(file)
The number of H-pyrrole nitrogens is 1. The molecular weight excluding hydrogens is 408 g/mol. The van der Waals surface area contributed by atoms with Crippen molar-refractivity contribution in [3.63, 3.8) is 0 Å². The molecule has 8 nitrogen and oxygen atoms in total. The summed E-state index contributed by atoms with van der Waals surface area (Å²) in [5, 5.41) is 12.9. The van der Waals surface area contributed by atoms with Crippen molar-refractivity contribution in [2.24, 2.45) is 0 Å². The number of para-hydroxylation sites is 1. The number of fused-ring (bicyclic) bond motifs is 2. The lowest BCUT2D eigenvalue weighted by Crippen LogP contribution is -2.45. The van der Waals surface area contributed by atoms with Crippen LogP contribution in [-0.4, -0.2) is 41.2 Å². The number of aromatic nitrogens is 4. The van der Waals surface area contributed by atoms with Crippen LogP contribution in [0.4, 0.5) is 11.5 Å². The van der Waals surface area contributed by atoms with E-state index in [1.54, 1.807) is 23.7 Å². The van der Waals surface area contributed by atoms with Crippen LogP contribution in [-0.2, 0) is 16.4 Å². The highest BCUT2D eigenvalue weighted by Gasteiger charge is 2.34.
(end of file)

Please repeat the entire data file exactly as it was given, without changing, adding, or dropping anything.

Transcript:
The number of H-pyrrole nitrogens is 1. The molecular weight excluding hydrogens is 408 g/mol. The van der Waals surface area contributed by atoms with Crippen molar-refractivity contribution in [3.63, 3.8) is 0 Å². The molecule has 8 nitrogen and oxygen atoms in total. The summed E-state index contributed by atoms with van der Waals surface area (Å²) in [5, 5.41) is 12.9. The van der Waals surface area contributed by atoms with Crippen molar-refractivity contribution in [2.24, 2.45) is 0 Å². The number of para-hydroxylation sites is 1. The number of fused-ring (bicyclic) bond motifs is 2. The lowest BCUT2D eigenvalue weighted by Crippen LogP contribution is -2.45. The van der Waals surface area contributed by atoms with Crippen LogP contribution in [-0.4, -0.2) is 41.2 Å². The number of aromatic nitrogens is 4. The van der Waals surface area contributed by atoms with Crippen LogP contribution in [0.4, 0.5) is 11.5 Å². The van der Waals surface area contributed by atoms with E-state index in [1.54, 1.807) is 23.7 Å². The van der Waals surface area contributed by atoms with Crippen LogP contribution in [-0.2, 0) is 16.4 Å². The highest BCUT2D eigenvalue weighted by Gasteiger charge is 2.34.